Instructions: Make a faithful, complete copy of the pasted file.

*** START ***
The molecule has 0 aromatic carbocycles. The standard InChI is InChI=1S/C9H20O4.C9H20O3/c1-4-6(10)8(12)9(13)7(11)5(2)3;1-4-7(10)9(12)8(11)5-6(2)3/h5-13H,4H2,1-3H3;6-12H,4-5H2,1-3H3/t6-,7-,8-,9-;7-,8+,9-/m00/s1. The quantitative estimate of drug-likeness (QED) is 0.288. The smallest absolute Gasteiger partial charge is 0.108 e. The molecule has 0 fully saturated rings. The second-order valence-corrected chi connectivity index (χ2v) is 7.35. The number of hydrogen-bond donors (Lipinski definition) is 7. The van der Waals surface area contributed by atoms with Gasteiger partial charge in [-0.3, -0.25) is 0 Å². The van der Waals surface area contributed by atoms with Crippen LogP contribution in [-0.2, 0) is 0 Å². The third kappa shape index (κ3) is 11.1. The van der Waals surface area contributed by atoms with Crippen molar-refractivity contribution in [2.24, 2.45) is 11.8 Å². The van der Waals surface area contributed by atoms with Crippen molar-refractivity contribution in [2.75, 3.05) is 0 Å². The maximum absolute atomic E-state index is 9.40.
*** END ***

The molecule has 0 aromatic carbocycles. The standard InChI is InChI=1S/C9H20O4.C9H20O3/c1-4-6(10)8(12)9(13)7(11)5(2)3;1-4-7(10)9(12)8(11)5-6(2)3/h5-13H,4H2,1-3H3;6-12H,4-5H2,1-3H3/t6-,7-,8-,9-;7-,8+,9-/m00/s1. The quantitative estimate of drug-likeness (QED) is 0.288. The smallest absolute Gasteiger partial charge is 0.108 e. The molecule has 0 fully saturated rings. The second-order valence-corrected chi connectivity index (χ2v) is 7.35. The number of hydrogen-bond donors (Lipinski definition) is 7. The van der Waals surface area contributed by atoms with Gasteiger partial charge in [-0.3, -0.25) is 0 Å². The van der Waals surface area contributed by atoms with Crippen LogP contribution in [-0.2, 0) is 0 Å². The third kappa shape index (κ3) is 11.1. The van der Waals surface area contributed by atoms with Crippen molar-refractivity contribution in [2.24, 2.45) is 11.8 Å². The van der Waals surface area contributed by atoms with Crippen molar-refractivity contribution in [2.75, 3.05) is 0 Å². The maximum absolute atomic E-state index is 9.40.